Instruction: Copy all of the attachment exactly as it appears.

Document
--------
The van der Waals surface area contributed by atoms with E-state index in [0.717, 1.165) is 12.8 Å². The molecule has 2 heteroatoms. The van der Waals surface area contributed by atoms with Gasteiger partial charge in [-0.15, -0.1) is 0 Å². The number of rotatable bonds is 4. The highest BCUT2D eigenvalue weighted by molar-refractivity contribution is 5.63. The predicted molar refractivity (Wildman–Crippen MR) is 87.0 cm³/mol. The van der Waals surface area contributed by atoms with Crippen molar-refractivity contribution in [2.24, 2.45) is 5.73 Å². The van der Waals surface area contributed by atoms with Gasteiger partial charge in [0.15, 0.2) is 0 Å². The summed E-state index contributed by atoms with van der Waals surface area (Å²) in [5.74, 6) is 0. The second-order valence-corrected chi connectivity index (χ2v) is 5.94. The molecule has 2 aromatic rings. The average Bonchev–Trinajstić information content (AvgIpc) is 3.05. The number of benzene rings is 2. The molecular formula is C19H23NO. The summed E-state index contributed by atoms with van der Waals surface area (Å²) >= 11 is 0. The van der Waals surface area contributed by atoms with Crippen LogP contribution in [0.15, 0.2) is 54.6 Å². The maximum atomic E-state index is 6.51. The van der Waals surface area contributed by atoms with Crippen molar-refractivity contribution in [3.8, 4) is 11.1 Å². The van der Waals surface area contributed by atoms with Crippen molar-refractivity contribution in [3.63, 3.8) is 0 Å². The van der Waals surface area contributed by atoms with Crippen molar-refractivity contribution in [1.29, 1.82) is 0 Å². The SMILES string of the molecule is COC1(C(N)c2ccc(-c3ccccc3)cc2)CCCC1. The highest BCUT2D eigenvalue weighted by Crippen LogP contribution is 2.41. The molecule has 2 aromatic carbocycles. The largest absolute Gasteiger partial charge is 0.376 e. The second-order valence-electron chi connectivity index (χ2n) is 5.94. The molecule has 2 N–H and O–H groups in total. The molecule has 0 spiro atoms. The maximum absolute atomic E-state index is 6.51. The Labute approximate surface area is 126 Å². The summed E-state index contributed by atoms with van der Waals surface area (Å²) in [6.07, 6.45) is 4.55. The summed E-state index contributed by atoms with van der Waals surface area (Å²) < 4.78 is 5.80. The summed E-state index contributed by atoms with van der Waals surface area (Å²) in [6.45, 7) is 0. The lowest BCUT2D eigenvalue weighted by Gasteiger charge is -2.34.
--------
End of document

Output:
The van der Waals surface area contributed by atoms with E-state index in [0.717, 1.165) is 12.8 Å². The molecule has 2 heteroatoms. The van der Waals surface area contributed by atoms with Gasteiger partial charge in [-0.15, -0.1) is 0 Å². The number of rotatable bonds is 4. The highest BCUT2D eigenvalue weighted by molar-refractivity contribution is 5.63. The predicted molar refractivity (Wildman–Crippen MR) is 87.0 cm³/mol. The van der Waals surface area contributed by atoms with Crippen molar-refractivity contribution in [2.24, 2.45) is 5.73 Å². The van der Waals surface area contributed by atoms with Gasteiger partial charge in [0.15, 0.2) is 0 Å². The summed E-state index contributed by atoms with van der Waals surface area (Å²) in [5.74, 6) is 0. The second-order valence-corrected chi connectivity index (χ2v) is 5.94. The molecule has 2 aromatic rings. The average Bonchev–Trinajstić information content (AvgIpc) is 3.05. The number of benzene rings is 2. The molecular formula is C19H23NO. The summed E-state index contributed by atoms with van der Waals surface area (Å²) >= 11 is 0. The van der Waals surface area contributed by atoms with Crippen LogP contribution in [0.15, 0.2) is 54.6 Å². The maximum atomic E-state index is 6.51. The van der Waals surface area contributed by atoms with Crippen molar-refractivity contribution in [3.8, 4) is 11.1 Å². The van der Waals surface area contributed by atoms with Crippen molar-refractivity contribution in [3.63, 3.8) is 0 Å². The van der Waals surface area contributed by atoms with Crippen molar-refractivity contribution in [1.29, 1.82) is 0 Å². The SMILES string of the molecule is COC1(C(N)c2ccc(-c3ccccc3)cc2)CCCC1. The highest BCUT2D eigenvalue weighted by Crippen LogP contribution is 2.41. The molecule has 2 aromatic carbocycles. The largest absolute Gasteiger partial charge is 0.376 e. The second-order valence-electron chi connectivity index (χ2n) is 5.94. The molecule has 2 N–H and O–H groups in total. The molecule has 0 spiro atoms. The maximum absolute atomic E-state index is 6.51. The Labute approximate surface area is 126 Å². The summed E-state index contributed by atoms with van der Waals surface area (Å²) in [6.07, 6.45) is 4.55. The summed E-state index contributed by atoms with van der Waals surface area (Å²) < 4.78 is 5.80. The summed E-state index contributed by atoms with van der Waals surface area (Å²) in [6.45, 7) is 0. The lowest BCUT2D eigenvalue weighted by Gasteiger charge is -2.34.